While significant room for improvement still remains, there’s a new standard for inclusivity and diversity in the beauty aisle. Hair, makeup, and skin-care brands are expanding their product selections to work with many different skin tones and hair types. But there's another level of diversity that we care about when we shop, and that's supporting the Black entrepreneurs who are creating products specifically for minority customers, because they were doing it long before the rest of the industry caught on.
Now there are more Black-owned beauty brands around than ever before. These founders offer highly-pigmented cosmetics and natural hair solutions that work, and each product is formulated with dark skin and Afro hair in mind. Many of these brands have had huge followings on Instagram before breaking into mass retailers like Ulta Beauty, where the products sit on the shelf alongside old-school brands that have been around for decades — and that's a pretty big deal if you ask us.
Ahead, we’ve rounded up eight Black-owned brands to follow, then add to cart during your next Ulta haul.
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If Beauty Bakerie looks familiar, it's probably because you've seen its kitschy, dessert-themed products on your favorite influencer or on Instagram. The brand was founded by Cashmere Nicole in 2011 and features a ton of liquid lipsticks, highlighters, and diverse shades of foundation. Shop Beauty Bakerie at Ulta.com.
Beauty vloggers couldn't stop raving about Juvia's Place when it emerged on the social-media scene. Chichi Ebru founded the Instagram-famous line, which features a formidable mix of high-impact eyeshadow palettes and lipsticks and over 30 products exclusive to Ulta.Shop Juvia's Place at Ulta.com.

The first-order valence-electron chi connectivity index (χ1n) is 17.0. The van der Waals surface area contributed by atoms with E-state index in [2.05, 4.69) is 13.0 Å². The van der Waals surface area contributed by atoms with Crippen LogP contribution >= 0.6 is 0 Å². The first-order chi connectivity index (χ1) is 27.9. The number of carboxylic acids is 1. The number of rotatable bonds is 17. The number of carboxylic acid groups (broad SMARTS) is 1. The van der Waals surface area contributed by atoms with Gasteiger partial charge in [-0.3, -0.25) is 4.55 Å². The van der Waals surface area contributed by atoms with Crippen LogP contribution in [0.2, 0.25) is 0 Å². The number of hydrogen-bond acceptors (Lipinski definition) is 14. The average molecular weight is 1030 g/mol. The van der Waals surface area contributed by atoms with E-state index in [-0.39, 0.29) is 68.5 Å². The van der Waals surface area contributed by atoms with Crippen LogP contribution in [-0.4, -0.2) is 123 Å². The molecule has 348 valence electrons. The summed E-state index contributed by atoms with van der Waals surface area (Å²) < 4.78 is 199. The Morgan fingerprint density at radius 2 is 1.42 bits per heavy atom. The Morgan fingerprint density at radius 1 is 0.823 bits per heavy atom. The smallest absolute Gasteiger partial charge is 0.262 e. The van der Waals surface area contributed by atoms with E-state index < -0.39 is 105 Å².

Founded by mother-and-son duo Mary and Richelieu Dennis, Shea Moisture dabbles in everything from makeup and skin care to fragrance and men’s grooming. Its hair products (hello, Coconut Hibiscus range)
are some of the most popular formulas in the natural hair category. In 2017, Unilever acquired Sundial Brands, Shea Moisture's parent company, but the family is still heavily involved in the development of the brand and its products.Shop Shea Moisture at Ulta.com.
Since the early '80s, founder Lisa Price has grown Carol's Daughter into one of the most celebrated natural hair-care companies among people of color. L'Oréal became the parent company of the household favorite in 2014, and now, Ulta carries 15 products from the brand along with new launches like the Wash Day Delight Water-to-Foam Shampoo. Shop Carol's Daughter at Ulta.com.
UOMA Beauty — pronounced "oh-ma," meaning "beautiful" in Igbo, a native language of southeastern Nigeria — launched exclusively at Ulta Beauty last year. Frustrated with the beauty industry's lack of diversity, founder Sharon Chuter
sought to celebrate differences while taking inclusivity far beyond just shade range. The star innovation is the Say What?! foundation
, which comes in 51 shades and six unique formulations to address the specific needs of each shade grouping. Shop Uoma Beauty at Ulta.com.
Actress Tracee Ellis Ross first dreamed up Pattern Beauty
when she was working on the set of Girlfriends
in 2008. While the cast and crew of the show were predominately Black, the hairstylists weren't trained to work with natural hair
. She finally launched the brand in late 2019 after years of trial and error — and to much fanfare, at that. The brand went to market with three tools (a hair clip, shower brush, and microfiber towel), and seven products (a shampoo, conditioners, a leave-in, and oils) for multiple curl types (medium, coily, and tight-textured). Shop Pattern Beauty at Ulta.com.
Yve-Car Momperousse loved when her mom used Haitian black castor oil on her hair growing up, but she couldn't find the organic oil anywhere once she was on her own living in Philadelphia. That's when she decided to create Kreyòl Essence, also fueled by her vision of stimulating the Haitian economy after Hurricane Matthew in 2010. The line now includes a variety of oils that are all natural and ethically-sourced. Shop Kreyòl Essence at Ulta.com.
When Wendi Levy Kaaya and Kim Etheredge struggled to find products to manage and style their hair, they decided to create their own in 2004. After running their business out of a garage, they eventually garnered tons of positive customer feedback and interest from celebrities, then landed at retailers. Now, they're sold internationally at mega retailers like Ulta Beauty. Shop Mixed Chicks at Ulta.com.